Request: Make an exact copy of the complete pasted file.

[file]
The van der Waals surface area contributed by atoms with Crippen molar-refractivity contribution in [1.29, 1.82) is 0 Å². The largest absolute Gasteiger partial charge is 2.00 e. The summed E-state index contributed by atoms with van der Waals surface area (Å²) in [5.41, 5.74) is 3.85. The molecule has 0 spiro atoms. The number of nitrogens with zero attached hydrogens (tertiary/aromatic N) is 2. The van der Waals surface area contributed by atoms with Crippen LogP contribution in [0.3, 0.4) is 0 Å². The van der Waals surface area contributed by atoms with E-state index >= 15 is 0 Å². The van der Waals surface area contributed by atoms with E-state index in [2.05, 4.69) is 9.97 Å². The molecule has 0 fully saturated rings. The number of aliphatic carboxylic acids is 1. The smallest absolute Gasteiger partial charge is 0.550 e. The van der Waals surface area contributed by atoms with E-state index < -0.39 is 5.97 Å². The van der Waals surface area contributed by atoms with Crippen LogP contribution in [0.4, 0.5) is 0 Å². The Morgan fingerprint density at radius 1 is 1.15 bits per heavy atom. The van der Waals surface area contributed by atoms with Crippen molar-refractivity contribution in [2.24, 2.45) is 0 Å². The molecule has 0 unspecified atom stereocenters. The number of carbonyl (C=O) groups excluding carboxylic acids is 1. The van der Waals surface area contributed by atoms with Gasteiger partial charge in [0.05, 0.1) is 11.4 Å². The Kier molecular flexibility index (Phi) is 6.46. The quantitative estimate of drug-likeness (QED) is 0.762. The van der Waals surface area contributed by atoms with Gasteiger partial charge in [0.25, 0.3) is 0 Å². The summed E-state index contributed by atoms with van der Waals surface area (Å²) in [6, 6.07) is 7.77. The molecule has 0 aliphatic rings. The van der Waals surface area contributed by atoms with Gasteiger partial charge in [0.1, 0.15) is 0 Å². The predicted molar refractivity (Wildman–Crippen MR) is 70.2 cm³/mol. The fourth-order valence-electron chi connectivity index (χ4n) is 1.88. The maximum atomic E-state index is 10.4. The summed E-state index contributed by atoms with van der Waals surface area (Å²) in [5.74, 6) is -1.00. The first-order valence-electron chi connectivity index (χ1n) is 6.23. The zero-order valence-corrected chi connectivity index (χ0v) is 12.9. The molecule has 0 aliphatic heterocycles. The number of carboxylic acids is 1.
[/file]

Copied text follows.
The van der Waals surface area contributed by atoms with Crippen molar-refractivity contribution in [1.29, 1.82) is 0 Å². The largest absolute Gasteiger partial charge is 2.00 e. The summed E-state index contributed by atoms with van der Waals surface area (Å²) in [5.41, 5.74) is 3.85. The molecule has 0 spiro atoms. The number of nitrogens with zero attached hydrogens (tertiary/aromatic N) is 2. The van der Waals surface area contributed by atoms with Crippen LogP contribution in [0.3, 0.4) is 0 Å². The van der Waals surface area contributed by atoms with E-state index >= 15 is 0 Å². The van der Waals surface area contributed by atoms with E-state index in [2.05, 4.69) is 9.97 Å². The molecule has 0 fully saturated rings. The number of aliphatic carboxylic acids is 1. The smallest absolute Gasteiger partial charge is 0.550 e. The van der Waals surface area contributed by atoms with E-state index < -0.39 is 5.97 Å². The van der Waals surface area contributed by atoms with Crippen LogP contribution in [0.4, 0.5) is 0 Å². The Morgan fingerprint density at radius 1 is 1.15 bits per heavy atom. The van der Waals surface area contributed by atoms with Crippen molar-refractivity contribution in [2.24, 2.45) is 0 Å². The molecule has 0 unspecified atom stereocenters. The number of carbonyl (C=O) groups excluding carboxylic acids is 1. The van der Waals surface area contributed by atoms with Gasteiger partial charge in [0.05, 0.1) is 11.4 Å². The Kier molecular flexibility index (Phi) is 6.46. The quantitative estimate of drug-likeness (QED) is 0.762. The van der Waals surface area contributed by atoms with Gasteiger partial charge in [0.25, 0.3) is 0 Å². The summed E-state index contributed by atoms with van der Waals surface area (Å²) in [6, 6.07) is 7.77. The molecule has 0 aliphatic rings. The van der Waals surface area contributed by atoms with Gasteiger partial charge in [0.1, 0.15) is 0 Å². The predicted molar refractivity (Wildman–Crippen MR) is 70.2 cm³/mol. The fourth-order valence-electron chi connectivity index (χ4n) is 1.88. The maximum atomic E-state index is 10.4. The summed E-state index contributed by atoms with van der Waals surface area (Å²) in [5.74, 6) is -1.00. The first-order valence-electron chi connectivity index (χ1n) is 6.23. The zero-order valence-corrected chi connectivity index (χ0v) is 12.9. The molecule has 0 aliphatic heterocycles. The number of carboxylic acids is 1.